We recommend the Society for Adolescent Health and Medicine guidelines for determining if your patient may need admission for medical stabilization. If your patient meets any of the criteria included here, please call your local children’s hospital, local detox center, or medical unit for a consultation.
- The client is not physically safe and cannot keep themselves safe without someone with them at all times
- The client is in active psychosis or experiencing delusions that significantly interfere with their ability to function and remain safe
- The client is actively suicidal (expressing plan and intent)
- The client is actively homicidal (expressing plan and intent)
We use emergency rooms as a last resort. They are not often trauma-informed, are expensive, and usually cannot keep clients for any sustained period of time. They are really good at providing emergency stabilization, but the stabilization is not permanent or a long-term solution.
A teen is not a good fit for Antelope’s IOP if…
- They need to detox for alcohol or illicit drug use
- They have had active suicidal ideation with a plan within the last week
- They have had homicidal ideation with a plan in the last month
- Active command hallucination or severe thought disorganization
- Moderate to severe intellectual disability
- Neurocognitive disorder with severe memory or functioning difficulties
- Severe eating disorder or a BMI less than 18 due to an eating disorder
- Severe autism spectrum disorder
Please come back to us if any of these situations have changed: Severe active eating disorder, active psychosis, active suicidal ideation with a plan, severe active self-harm, or severe active aggression, or no longer is need of detox.
If a teen is struggling with substance use disorder we recommend the following screenings:
- Physical exam: A physical exam can help identify any physical symptoms or signs of substance use, such as changes in weight, dehydration, or high blood pressure.
- Blood tests: Blood tests can check for any underlying medical conditions that may be related to substance use, such as liver damage or infections, sexually transmitted infections (STIs), or bloodborne diseases.
- Urine tests: Urine tests can detect the presence of drugs or other substances in the client’s system and can help determine the extent of their substance use.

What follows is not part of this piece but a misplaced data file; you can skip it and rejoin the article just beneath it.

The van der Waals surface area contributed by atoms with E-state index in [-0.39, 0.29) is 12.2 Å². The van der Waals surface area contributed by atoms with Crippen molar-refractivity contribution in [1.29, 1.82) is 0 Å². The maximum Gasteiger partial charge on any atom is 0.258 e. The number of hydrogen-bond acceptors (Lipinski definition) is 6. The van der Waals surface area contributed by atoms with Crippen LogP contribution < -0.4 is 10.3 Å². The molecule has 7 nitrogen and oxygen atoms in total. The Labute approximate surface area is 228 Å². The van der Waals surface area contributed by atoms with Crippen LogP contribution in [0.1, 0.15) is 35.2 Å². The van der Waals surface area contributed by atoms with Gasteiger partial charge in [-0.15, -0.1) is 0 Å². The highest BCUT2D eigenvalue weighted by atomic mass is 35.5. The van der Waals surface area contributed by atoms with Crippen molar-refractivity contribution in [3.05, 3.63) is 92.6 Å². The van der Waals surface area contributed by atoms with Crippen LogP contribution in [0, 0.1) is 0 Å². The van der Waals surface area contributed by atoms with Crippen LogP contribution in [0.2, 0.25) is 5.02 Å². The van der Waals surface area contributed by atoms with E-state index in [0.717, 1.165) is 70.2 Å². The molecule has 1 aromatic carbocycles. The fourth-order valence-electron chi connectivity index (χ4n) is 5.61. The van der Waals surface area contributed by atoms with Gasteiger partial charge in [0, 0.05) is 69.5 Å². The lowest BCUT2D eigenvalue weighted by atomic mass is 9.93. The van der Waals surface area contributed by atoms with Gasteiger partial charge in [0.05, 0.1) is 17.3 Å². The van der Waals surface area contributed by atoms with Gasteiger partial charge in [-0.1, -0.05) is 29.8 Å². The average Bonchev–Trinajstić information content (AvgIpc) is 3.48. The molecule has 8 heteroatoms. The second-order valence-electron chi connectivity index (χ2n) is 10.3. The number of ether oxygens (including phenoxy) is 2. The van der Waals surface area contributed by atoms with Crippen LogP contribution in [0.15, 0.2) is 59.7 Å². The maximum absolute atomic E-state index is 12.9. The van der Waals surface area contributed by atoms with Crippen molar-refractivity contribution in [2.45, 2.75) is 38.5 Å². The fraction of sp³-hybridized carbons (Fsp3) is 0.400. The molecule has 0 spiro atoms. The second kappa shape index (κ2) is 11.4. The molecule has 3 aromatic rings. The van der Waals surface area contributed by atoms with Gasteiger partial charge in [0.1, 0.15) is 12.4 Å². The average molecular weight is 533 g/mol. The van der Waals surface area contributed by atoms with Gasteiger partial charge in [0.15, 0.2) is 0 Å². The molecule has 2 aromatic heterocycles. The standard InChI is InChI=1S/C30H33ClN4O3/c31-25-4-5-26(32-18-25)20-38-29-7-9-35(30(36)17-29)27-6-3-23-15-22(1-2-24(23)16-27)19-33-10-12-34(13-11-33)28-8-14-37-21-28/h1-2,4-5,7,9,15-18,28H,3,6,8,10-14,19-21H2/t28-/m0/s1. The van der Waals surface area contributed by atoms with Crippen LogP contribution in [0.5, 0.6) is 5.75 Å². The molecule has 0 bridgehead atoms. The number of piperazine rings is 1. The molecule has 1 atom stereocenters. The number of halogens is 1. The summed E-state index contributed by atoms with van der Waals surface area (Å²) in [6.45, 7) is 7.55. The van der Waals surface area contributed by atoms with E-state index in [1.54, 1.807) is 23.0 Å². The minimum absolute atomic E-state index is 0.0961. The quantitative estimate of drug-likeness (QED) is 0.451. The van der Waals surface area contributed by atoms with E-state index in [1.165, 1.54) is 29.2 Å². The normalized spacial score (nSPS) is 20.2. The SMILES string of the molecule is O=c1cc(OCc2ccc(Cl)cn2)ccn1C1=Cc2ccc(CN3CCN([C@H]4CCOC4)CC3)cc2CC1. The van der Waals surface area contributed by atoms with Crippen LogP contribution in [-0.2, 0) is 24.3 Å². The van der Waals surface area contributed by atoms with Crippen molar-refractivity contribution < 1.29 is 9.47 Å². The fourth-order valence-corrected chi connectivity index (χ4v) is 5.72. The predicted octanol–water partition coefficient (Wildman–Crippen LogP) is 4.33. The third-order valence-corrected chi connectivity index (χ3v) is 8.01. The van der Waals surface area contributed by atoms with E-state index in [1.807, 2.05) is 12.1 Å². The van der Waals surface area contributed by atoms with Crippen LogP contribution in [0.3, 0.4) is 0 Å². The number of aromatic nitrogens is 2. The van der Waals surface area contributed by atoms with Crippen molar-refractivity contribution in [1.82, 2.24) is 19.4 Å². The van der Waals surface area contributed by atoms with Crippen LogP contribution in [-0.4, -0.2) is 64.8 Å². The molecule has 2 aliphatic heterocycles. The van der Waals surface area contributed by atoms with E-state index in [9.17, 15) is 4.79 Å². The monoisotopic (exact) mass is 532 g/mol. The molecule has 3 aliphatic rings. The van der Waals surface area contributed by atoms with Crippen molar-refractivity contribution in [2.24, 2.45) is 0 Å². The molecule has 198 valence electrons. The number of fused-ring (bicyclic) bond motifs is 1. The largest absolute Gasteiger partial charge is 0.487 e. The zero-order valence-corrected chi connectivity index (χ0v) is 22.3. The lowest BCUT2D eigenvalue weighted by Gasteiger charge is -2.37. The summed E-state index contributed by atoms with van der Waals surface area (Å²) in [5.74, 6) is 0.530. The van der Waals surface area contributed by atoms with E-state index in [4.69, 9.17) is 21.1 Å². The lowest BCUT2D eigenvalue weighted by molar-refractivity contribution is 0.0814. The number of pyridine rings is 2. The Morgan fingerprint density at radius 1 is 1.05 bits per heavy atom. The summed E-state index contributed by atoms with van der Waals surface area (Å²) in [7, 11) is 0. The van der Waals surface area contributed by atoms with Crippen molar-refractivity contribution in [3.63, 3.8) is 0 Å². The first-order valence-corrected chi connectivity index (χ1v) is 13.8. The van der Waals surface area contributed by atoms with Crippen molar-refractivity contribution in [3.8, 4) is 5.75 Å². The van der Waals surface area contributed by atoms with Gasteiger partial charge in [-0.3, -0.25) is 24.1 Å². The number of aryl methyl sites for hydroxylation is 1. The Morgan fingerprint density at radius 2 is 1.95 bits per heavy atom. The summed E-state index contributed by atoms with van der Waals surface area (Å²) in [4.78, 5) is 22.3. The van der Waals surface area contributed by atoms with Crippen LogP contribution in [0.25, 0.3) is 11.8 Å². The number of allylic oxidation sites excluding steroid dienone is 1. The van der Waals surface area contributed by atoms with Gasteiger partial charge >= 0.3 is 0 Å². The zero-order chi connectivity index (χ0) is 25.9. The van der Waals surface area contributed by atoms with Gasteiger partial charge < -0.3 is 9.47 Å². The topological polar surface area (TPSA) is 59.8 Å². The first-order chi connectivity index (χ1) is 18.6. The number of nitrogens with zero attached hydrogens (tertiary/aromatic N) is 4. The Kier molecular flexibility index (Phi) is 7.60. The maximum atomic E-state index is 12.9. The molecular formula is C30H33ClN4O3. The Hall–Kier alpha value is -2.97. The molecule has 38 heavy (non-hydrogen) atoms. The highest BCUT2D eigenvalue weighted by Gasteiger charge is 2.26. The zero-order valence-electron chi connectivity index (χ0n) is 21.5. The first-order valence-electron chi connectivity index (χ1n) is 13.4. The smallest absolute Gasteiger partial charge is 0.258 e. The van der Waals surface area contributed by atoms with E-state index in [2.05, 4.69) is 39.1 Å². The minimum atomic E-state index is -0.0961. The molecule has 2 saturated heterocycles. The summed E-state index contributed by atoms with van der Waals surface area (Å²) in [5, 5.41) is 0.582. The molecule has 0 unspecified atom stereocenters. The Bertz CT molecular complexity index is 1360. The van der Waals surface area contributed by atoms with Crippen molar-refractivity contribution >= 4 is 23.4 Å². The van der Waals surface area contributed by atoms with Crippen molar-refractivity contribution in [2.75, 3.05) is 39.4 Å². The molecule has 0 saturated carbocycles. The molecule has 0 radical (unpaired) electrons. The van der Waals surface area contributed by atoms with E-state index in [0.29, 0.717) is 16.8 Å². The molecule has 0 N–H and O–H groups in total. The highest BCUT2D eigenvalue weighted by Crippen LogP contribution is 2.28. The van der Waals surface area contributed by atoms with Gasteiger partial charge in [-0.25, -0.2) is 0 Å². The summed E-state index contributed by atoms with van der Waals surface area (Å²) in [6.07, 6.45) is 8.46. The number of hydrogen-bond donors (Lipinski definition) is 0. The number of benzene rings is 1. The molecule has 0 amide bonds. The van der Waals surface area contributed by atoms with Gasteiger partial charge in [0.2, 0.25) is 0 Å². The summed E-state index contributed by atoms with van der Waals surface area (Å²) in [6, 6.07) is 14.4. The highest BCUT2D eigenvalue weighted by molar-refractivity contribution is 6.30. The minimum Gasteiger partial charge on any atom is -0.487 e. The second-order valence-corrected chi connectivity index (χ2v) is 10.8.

- Respiratory function tests: Respiratory function tests can evaluate lung health and determine if there is any damage or inflammation due to smoking or vaping.
- Liver function tests: Liver function tests can evaluate liver health and determine if there is any damage or inflammation due to substance use.
- Electrocardiogram (ECG): An ECG can evaluate heart health and determine if there is any damage or irregularities due to substance use.
- Pulmonary function tests: Pulmonary function tests can evaluate lung health and determine if there is any damage or inflammation due to smoking or other forms of substance use.
- Mental health assessments: Mental health assessments can evaluate the client’s mental health and screen for any co-occurring mental health disorders that may be contributing to their substance use, such as depression or anxiety.
When to give teens a naloxone prescription:
Naloxone is a medication used to reverse the effects of an opioid overdose. A pediatrician or psychiatrist may prescribe naloxone to a teen client who is using opioids to have on hand in case of an overdose.
Referral to a medication-assisted treatment (MAT) program: MAT combines medication with behavioral therapy to treat substance use disorder. A pediatrician or psychiatrist may refer a teen client who is using opioids to a MAT program that can provide medications like buprenorphine or methadone to help manage withdrawal symptoms and reduce the risk of relapse.
Referral to a detoxification program: A detoxification program can provide medical supervision and support to help a teen client who is using heroin, methamphetamine, or cocaine safely withdraw from the substance.
Contingency management for drug use: We strongly recommend using contingency management as a way to encourage attendance and drug screenings for teens who struggle with substance use disorder. Read more about that here.
What to Say or Not to Say
Language is important when talking with struggling teens and their families. Here are some guidelines for when you are working with struggling families.
Keep it simple
- Use the least amount of words to make your point.
- Have a routine. Make it easy for the teen to predict what will happen during your time together.
- Do what you say you will do.
- If a teen breaks a rule, even if they are usually well-behaved, follow through on the consequence every time.
- Teens will learn that what you say matters and will listen when you speak.